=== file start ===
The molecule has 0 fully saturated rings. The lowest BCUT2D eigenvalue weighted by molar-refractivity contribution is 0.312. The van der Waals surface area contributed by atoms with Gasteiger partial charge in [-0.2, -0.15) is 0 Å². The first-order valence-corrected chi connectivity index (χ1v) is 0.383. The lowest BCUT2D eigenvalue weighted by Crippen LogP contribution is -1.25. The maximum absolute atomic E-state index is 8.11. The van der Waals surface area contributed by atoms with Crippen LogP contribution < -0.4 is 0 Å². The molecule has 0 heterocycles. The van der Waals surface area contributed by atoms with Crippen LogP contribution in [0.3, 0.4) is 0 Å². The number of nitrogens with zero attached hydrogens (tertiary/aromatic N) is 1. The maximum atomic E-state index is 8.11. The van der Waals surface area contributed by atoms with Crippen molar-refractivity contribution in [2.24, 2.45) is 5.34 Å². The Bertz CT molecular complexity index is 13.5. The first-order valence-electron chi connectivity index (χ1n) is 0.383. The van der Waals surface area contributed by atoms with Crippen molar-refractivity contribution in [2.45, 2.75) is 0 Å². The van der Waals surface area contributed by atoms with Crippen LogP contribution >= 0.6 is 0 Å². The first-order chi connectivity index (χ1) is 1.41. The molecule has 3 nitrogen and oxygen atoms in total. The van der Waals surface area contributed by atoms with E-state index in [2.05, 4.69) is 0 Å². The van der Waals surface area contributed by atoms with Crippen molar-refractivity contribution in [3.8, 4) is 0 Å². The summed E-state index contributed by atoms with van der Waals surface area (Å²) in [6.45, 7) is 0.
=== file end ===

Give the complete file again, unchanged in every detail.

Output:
The molecule has 0 fully saturated rings. The lowest BCUT2D eigenvalue weighted by molar-refractivity contribution is 0.312. The van der Waals surface area contributed by atoms with Gasteiger partial charge in [-0.2, -0.15) is 0 Å². The first-order valence-corrected chi connectivity index (χ1v) is 0.383. The lowest BCUT2D eigenvalue weighted by Crippen LogP contribution is -1.25. The maximum absolute atomic E-state index is 8.11. The van der Waals surface area contributed by atoms with Crippen LogP contribution < -0.4 is 0 Å². The molecule has 0 heterocycles. The van der Waals surface area contributed by atoms with Crippen LogP contribution in [0.3, 0.4) is 0 Å². The number of nitrogens with zero attached hydrogens (tertiary/aromatic N) is 1. The maximum atomic E-state index is 8.11. The van der Waals surface area contributed by atoms with Crippen molar-refractivity contribution in [2.24, 2.45) is 5.34 Å². The Bertz CT molecular complexity index is 13.5. The first-order valence-electron chi connectivity index (χ1n) is 0.383. The van der Waals surface area contributed by atoms with Crippen molar-refractivity contribution in [2.45, 2.75) is 0 Å². The van der Waals surface area contributed by atoms with Crippen LogP contribution >= 0.6 is 0 Å². The first-order chi connectivity index (χ1) is 1.41. The molecule has 3 nitrogen and oxygen atoms in total. The van der Waals surface area contributed by atoms with E-state index in [2.05, 4.69) is 0 Å². The van der Waals surface area contributed by atoms with Crippen molar-refractivity contribution in [3.8, 4) is 0 Å². The summed E-state index contributed by atoms with van der Waals surface area (Å²) in [6.45, 7) is 0.